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#5318, 3 July 2017
 

IPCS Discussion

'25 Years of Diplomatic Relations Between India and Israel and the Way Forward'
Report
 

On 6 June 2017, under its Twentieth Anniversary Plenum Series, the IPCS hosted H.E. Mr Daniel Carmon, Ambassador of Israel to India, for a talk on '25 Years of Diplomatic Relations Between India and Israel and the Way Forward'. 

Following are the introductory remarks and overview of the speech and discussion.

INTRODUCTORY REMARKS 
Ambassador (Retd) Salman Haidar
Patron, IPCS

Indian Prime Minister Modi will shortly be visiting Israel. While there are many complexities influencing them, relations between the two countries have been galloping ahead in recent years. There has been increasing cooperation in various fields such as defence, agriculture, and technologies of different types. 

'25 Years of Diplomatic Relations Between India and Israel and the Way Forward'
H.E. Mr Daniel Carmon
Ambassador of Israel to India

India and Israel share a very important, sometimes complicated, yet unique relationship. Israel has gained appreciation within the Indian society; Israelis do not take relations with India for granted and are grateful for this. India and Israel are celebrating 25 years of their diplomatic relations. Prior to this span of time, relations were deliberately kept under the radar to avoid diplomatic fallout with other states. Both countries have pursued common interests, values, and solutions based on their geopolitical situations. 

At international fora during the Cold War years, Arab diplomats would exit the room when an Israeli counterpart was entering. Those days are gone and Israel has signed peace treaties with some countries in the region. Israel does not see binaries such as Arabs versus Israelis or Jews versus Muslims. Nowadays, any country can have good relations with Arab states and Israel simultaneously. This has been India's policy for decades. 

India-Israel bilateral relations have become more enriching, with diplomats moving beyond traditional Ministry of External Affairs or Ministry of Foreign Affairs practices of exchanging notes or demarches. Now diplomats discuss agriculture, water, innovation, academia, people-to-people exchanges, and more. 

India and Israel share a productive relationship in the field of defence. But ties should not be based entirely on this area. Collaborations are taking place between both countries' armies in research and development, and Israel is one of few countries engaged in the Modi government's 'Make in India' initiative in the defence field. Recently, we saw the inauguration of India's first private small arms production facility in Madhya Pradesh.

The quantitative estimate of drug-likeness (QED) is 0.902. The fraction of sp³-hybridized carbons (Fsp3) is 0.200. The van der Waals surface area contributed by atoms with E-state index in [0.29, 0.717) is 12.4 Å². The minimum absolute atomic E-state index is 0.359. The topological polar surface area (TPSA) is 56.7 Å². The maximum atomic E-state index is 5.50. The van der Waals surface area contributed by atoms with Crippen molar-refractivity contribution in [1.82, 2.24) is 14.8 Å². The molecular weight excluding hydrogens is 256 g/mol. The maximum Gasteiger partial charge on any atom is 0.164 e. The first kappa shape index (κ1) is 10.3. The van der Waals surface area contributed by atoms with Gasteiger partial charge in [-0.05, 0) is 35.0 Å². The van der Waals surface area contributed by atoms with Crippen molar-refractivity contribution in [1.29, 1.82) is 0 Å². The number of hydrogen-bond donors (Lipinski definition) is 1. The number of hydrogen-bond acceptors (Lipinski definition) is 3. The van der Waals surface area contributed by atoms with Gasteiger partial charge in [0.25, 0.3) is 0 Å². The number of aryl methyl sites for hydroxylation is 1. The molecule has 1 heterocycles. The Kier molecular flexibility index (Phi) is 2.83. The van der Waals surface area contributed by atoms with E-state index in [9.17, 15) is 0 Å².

Israel's forte is not in big investments or infrastructure plans. It provides technological solutions through for instance, smaller start-ups and companies producing automotive technologies such as navigation and self-navigation. Israel is one of India's most important technological partners. 

Israel can contribute to addressing challenges concerning agriculture in India. Israel helped India build over 15 'Centres of Excellence' for the rapid transfer of technology to farmers. Another area of engagement is water management. Having significantly improved its own water scarcity situation in recent years, Israel is ready to share its knowledge with India.

Discussion

A visit by Prime Minister Modi to Israel would be of huge importance and centre around issues not only limited to defence. 'Make in India' is unfolding through ventures by companies in both countries. 

In the past, Israel did not receive a warm welcome in Asia due to political reasons. Israel became more culturally and commercially connected to 'the West'. However, more recently, Israel has been able to expand its political relations in Asia, where India and China are important partners.

Israel's economy relies heavily on manufacturing and export industries. There are huge efforts by the Israeli government and businesses - including many mid-sized and small enterprises - to enter or re-enter the Indian market. Large Indian delegations have been visiting Israel recently, but there are some bureaucratic obstacles to deepening and expanding business ties between the two countries. 

India's voting at the UN has always been important to Israel. Israel respects India's commitment to the Palestinian cause, as it does not contradict India and Israel's bilateral agendas. However, India is slowly but surely changing its voting pattern and would be displeased if another state raised issue with its internal conflicts in international settings. India has good relations with Iran, while Israel has a very clear understanding of the dangers Iran poses to the country and to the region by supporting terrorism. As such, Iran remains an important topic of conversation between India and Israel.

Israel's defence doctrine was set in the 1950s and has not fundamentally changed since then. Israel is geographically small and cannot afford to have a battleground on its own territory. Therefore, it requires robust intelligence, reconnaissance, and quick responses as counter-measures to security threats involving terrorist attacks, human shields, and people disguised using civilian structures to target Israel. 

Relations between India and Israel are very important and strong in terms of defence, but go far beyond this in order to bring business to each side. As ties strengthen and visits occur moving forward, further areas of discussion between the two countries will bring them even closer.
 
Rapporteured by Sarral Sharma, Researcher, IReS, IPCS.

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